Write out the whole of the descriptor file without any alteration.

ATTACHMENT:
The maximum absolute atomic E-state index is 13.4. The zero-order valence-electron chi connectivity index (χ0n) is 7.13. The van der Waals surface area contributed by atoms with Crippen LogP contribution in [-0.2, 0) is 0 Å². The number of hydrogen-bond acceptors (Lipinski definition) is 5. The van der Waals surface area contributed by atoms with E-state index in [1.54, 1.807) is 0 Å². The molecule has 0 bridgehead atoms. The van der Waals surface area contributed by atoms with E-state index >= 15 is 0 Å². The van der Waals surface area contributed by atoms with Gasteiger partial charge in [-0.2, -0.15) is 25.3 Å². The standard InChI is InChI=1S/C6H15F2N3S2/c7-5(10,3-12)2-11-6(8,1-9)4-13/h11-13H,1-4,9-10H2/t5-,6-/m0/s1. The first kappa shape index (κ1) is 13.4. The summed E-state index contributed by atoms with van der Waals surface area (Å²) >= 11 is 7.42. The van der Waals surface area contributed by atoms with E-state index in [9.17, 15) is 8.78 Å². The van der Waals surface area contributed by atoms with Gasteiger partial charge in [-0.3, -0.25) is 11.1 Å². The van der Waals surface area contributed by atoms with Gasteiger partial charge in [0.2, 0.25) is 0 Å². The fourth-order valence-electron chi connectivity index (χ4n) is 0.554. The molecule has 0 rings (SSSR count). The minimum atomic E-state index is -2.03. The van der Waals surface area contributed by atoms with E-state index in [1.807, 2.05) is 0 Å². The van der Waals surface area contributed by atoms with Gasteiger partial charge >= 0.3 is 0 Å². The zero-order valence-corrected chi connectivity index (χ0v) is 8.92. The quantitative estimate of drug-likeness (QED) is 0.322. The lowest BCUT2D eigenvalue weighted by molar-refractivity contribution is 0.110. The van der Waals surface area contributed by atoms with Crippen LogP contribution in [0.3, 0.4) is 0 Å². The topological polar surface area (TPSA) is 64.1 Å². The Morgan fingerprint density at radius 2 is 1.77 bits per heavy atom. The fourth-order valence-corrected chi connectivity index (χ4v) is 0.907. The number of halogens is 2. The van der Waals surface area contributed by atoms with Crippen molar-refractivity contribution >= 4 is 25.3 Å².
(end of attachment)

The maximum absolute atomic E-state index is 13.4. The zero-order valence-electron chi connectivity index (χ0n) is 7.13. The van der Waals surface area contributed by atoms with Crippen LogP contribution in [-0.2, 0) is 0 Å². The number of hydrogen-bond acceptors (Lipinski definition) is 5. The van der Waals surface area contributed by atoms with E-state index in [1.54, 1.807) is 0 Å². The molecule has 0 bridgehead atoms. The van der Waals surface area contributed by atoms with E-state index >= 15 is 0 Å². The van der Waals surface area contributed by atoms with Gasteiger partial charge in [-0.2, -0.15) is 25.3 Å². The standard InChI is InChI=1S/C6H15F2N3S2/c7-5(10,3-12)2-11-6(8,1-9)4-13/h11-13H,1-4,9-10H2/t5-,6-/m0/s1. The first kappa shape index (κ1) is 13.4. The summed E-state index contributed by atoms with van der Waals surface area (Å²) >= 11 is 7.42. The van der Waals surface area contributed by atoms with E-state index in [9.17, 15) is 8.78 Å². The van der Waals surface area contributed by atoms with Gasteiger partial charge in [-0.3, -0.25) is 11.1 Å². The van der Waals surface area contributed by atoms with Gasteiger partial charge in [0.2, 0.25) is 0 Å². The fourth-order valence-electron chi connectivity index (χ4n) is 0.554. The molecule has 0 rings (SSSR count). The minimum atomic E-state index is -2.03. The van der Waals surface area contributed by atoms with E-state index in [1.807, 2.05) is 0 Å². The van der Waals surface area contributed by atoms with Gasteiger partial charge >= 0.3 is 0 Å². The zero-order valence-corrected chi connectivity index (χ0v) is 8.92. The quantitative estimate of drug-likeness (QED) is 0.322. The lowest BCUT2D eigenvalue weighted by molar-refractivity contribution is 0.110. The van der Waals surface area contributed by atoms with Crippen LogP contribution in [0.3, 0.4) is 0 Å². The topological polar surface area (TPSA) is 64.1 Å². The Morgan fingerprint density at radius 2 is 1.77 bits per heavy atom. The fourth-order valence-corrected chi connectivity index (χ4v) is 0.907. The number of halogens is 2. The van der Waals surface area contributed by atoms with Crippen molar-refractivity contribution >= 4 is 25.3 Å².